Oscar Wilde would have had no problem with Capote’s tendency to favor catharsis over accuracy. In his satirical Socratic dialogue “The Decay of Lying,” Wilde’s stand-in, Vivian, bemoans novels that “are so lifelike that no one can possibly believe in their probability.” Vivian points out what Capote also recognized: While truth is stranger than fiction, it’s also less lovely. For both writers, beauty is the ultimate aim of art. Capote said he labored under a “strictly aesthetic theory about creating a book which could result in a work of art.” As Vivian claims art should, In Cold Blood does not express “anything but itself”—not even truth.
In her extended essay A Room of One’s Own, Virginia Woolf argues that a great mind is neither male nor female but androgynous. She singles out novelist Charlotte Brontë as obsessed, to the detriment of her writing, with her gender’s tribulations. Woolf points to an “awkward break” in a section of Brontë’s Jane Eyre (1847) in which Jane interrupts the narrative for several paragraphs with a defensive tirade that includes the passage “women feel just as men feel; they need exercise for their faculties and a field for their efforts as much as their brothers do”—a notion seemingly more relevant to the author than to her character. For Woolf, Brontë’s reality taints the story’s artistic truth.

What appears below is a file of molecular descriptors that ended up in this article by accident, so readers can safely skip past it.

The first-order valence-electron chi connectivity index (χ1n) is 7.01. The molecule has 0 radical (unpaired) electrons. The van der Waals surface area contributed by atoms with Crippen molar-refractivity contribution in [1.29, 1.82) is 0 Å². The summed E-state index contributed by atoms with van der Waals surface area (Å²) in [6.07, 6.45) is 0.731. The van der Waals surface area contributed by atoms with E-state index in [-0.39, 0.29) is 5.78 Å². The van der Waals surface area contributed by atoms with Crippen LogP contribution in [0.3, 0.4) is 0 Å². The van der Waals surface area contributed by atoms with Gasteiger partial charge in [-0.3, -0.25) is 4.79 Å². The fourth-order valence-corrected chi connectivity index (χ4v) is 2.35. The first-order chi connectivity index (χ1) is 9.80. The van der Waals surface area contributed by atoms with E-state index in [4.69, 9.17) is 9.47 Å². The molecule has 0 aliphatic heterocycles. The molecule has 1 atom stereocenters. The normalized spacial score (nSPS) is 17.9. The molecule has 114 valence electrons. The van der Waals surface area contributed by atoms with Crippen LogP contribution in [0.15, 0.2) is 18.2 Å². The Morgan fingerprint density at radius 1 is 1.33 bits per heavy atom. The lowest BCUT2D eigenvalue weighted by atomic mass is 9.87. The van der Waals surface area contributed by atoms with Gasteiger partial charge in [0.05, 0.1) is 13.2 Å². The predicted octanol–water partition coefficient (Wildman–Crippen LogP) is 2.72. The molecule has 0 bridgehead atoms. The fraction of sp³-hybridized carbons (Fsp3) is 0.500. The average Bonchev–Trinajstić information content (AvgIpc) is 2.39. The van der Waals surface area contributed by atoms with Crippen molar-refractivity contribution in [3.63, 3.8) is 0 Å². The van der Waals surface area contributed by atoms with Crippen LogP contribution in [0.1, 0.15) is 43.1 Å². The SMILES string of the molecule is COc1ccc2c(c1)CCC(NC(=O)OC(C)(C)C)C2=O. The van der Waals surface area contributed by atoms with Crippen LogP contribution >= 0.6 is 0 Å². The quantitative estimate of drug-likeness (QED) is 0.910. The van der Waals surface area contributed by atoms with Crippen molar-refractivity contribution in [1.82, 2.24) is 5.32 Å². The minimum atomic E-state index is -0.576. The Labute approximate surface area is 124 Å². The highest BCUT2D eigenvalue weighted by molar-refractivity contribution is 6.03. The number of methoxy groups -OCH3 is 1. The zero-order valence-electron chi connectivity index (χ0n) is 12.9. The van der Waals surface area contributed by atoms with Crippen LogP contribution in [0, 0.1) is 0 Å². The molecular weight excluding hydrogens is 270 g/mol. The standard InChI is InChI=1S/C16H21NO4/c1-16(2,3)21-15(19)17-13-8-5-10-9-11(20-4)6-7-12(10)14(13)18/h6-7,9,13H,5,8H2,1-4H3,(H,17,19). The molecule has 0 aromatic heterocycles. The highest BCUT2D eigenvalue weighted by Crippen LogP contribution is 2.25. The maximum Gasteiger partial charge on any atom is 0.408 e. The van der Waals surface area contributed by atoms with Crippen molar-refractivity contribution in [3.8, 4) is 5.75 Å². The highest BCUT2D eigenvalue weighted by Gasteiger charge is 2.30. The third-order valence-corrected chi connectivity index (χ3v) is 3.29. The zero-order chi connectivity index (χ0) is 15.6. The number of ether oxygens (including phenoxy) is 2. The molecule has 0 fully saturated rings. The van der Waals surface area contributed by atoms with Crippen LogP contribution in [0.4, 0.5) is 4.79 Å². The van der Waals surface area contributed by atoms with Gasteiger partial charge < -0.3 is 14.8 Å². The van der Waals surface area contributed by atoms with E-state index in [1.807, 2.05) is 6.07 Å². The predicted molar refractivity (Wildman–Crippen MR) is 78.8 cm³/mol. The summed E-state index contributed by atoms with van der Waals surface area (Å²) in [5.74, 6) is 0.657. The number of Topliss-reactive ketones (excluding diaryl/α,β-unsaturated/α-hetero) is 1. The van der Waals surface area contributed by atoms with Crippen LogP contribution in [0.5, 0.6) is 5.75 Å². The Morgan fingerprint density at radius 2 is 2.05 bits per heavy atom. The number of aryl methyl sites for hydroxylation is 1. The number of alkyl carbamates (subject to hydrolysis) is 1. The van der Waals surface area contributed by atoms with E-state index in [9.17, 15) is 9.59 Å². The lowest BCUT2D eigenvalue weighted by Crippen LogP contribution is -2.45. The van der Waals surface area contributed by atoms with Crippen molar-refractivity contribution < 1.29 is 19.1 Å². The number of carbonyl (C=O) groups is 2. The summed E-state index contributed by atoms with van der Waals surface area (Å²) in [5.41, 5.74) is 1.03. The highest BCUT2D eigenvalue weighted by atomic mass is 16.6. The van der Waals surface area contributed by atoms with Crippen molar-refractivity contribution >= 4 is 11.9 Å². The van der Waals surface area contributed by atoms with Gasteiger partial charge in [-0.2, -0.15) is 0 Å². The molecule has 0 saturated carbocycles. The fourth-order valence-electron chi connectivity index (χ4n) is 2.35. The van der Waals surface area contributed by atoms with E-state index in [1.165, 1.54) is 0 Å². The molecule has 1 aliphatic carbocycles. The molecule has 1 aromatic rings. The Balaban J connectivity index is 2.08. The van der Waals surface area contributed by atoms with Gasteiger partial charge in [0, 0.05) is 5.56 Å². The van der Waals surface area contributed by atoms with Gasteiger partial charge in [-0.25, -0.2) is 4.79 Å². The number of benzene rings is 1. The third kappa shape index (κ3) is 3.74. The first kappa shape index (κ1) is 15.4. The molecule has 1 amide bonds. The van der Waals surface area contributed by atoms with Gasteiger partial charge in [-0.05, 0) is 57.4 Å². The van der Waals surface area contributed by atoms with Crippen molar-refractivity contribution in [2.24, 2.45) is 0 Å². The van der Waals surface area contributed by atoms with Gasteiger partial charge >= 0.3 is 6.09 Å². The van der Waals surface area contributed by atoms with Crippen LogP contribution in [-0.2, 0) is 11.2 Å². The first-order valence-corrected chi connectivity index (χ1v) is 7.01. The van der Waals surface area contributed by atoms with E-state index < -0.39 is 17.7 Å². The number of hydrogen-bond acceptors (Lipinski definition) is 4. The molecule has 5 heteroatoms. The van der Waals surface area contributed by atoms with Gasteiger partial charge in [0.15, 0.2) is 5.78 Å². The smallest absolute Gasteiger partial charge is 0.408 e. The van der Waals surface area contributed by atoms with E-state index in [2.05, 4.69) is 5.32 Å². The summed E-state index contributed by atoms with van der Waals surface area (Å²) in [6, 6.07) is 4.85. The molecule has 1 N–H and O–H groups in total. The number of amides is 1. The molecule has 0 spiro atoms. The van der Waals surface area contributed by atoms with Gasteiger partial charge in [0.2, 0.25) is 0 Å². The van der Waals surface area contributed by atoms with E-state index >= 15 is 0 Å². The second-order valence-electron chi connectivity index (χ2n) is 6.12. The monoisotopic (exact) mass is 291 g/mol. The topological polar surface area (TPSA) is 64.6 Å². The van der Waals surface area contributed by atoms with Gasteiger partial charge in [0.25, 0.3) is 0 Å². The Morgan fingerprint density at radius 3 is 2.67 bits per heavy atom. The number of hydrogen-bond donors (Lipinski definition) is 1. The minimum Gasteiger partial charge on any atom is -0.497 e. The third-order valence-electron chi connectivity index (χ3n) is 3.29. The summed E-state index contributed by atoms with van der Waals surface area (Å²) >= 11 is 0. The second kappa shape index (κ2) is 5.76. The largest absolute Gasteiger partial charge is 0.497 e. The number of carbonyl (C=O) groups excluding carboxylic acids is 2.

Oscar Wilde also believed the interruption of suspended disbelief is detrimental to truth. In his essay “The Decay of Lying,” the speaker Vivian believes art shouldn’t jolt us back into the “vulgar, common and uninteresting” aspects of everyday life. Good art, in fact, should be not a copy of life but, instead, so heightened, exaggerated and beautified that nature and humanity aspire to attain its ideal. As Vivian says, “Life imitates art far more than art imitates life.”